I put together some images taken of the rubble left over from the mall beside the Harrisburg Walmart.
Here’s the view of the houses (or what’s left of them) behind Walmart going up the hill toward the hospital.
On Route 45 South of Harrisburg
More of Route 45
Even more of Route 45
Still Route 45
Route 45, again
Yeah, still Route 45
Now, that’s interesting …
That concrete pad there in the center of the photo, that used to be the Lutheran Church.
When I first bought my house (which is a fixer-upper), someone told me the golden rule of hiring remodeling help:
There are only three criteria that count for any kind of service professionals (or amateurs, for that matter): good, fast, and cheap. You will never find anyone who meets all three categories. The best you can hope for is 2 out of 3. Which two, is up to you.
That has, so far, proven true.
The electricians were wonderful to work with, did quality work and were reasonably priced.
The roofers were very quick at their work … but my roof is still leaking.
I recently organized a Lenten study on food ethics for the congregation I serve. As part of my research, I listened to a lecture by Eric Schlosser (author of Fast Food Nation) who pointed out that the selling point of the fast food industry is that they are fast, cheap and easy.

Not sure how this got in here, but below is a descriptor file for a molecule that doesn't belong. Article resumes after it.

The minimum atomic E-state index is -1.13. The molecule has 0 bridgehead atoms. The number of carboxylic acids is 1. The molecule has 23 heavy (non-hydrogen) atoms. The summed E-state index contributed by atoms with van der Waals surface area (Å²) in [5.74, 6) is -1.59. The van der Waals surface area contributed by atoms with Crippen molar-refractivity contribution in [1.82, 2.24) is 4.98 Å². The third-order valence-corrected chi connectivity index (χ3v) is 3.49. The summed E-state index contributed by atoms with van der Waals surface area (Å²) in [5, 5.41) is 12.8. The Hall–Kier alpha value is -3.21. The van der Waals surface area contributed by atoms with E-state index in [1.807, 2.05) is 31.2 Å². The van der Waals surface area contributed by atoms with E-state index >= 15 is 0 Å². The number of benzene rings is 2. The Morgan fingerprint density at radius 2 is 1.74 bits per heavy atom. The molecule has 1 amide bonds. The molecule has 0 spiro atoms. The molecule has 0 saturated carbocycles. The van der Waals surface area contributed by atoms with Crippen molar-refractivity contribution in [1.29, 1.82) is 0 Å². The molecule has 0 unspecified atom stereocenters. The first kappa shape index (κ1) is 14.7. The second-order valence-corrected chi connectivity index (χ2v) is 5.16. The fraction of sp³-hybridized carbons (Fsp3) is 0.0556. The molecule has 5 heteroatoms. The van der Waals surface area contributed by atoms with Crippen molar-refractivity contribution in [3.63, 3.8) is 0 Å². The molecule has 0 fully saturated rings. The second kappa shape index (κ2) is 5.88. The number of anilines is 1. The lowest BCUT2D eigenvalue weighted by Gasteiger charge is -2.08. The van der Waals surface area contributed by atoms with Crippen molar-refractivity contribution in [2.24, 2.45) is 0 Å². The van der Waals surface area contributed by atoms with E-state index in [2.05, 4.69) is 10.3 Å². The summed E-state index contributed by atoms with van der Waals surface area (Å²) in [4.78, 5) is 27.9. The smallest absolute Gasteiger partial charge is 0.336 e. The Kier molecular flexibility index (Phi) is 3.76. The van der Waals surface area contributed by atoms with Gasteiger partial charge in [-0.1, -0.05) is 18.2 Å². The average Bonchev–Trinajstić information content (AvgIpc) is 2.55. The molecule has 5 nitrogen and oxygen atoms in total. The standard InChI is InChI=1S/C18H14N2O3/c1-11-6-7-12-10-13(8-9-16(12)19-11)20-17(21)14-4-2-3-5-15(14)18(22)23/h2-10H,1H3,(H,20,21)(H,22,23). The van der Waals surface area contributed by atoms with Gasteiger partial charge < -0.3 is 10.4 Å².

I occurs to me, in both cases, that fast and cheap are thought to be desirable characteristics in everything from hamburgers to handymen.
I don’t have more hours in the day than anyone else, and I have less money at my disposal than many … and so I am often seduced by the wiles of the quick and inexpensive.
But this is the season that challenges us to consider that, perhaps, we were not made to embrace the easiest, fastest or least expensive. We were made for so much more.
The staggering beauty of trees in bloom, the grandeur of fields of purple, the lushness of soft, moist grass, the majesty and ferocity of thunderstorms … nature in springtime forces us to concede that God does not settle for quick and cheap.
I suspect that God doesn’t expects us to settle for that either. What if, instead of fast and cheap, we sought to surround ourselves with things of another quality:
My grandfather (who passed away before I was born and, of whom, I only know the legends of family) was famous for often saying: “It only costs a dollar more to go first class.”
Spring (and, of course, Easter) challenge us to a “first class” way of thinking, challenging us to embrace what is Beautiful, Interesting, Rare, Mysterious, Delicious, Melodic, Abundant, Important.
This Easter, may the risen Christ transform our lives … and our choices.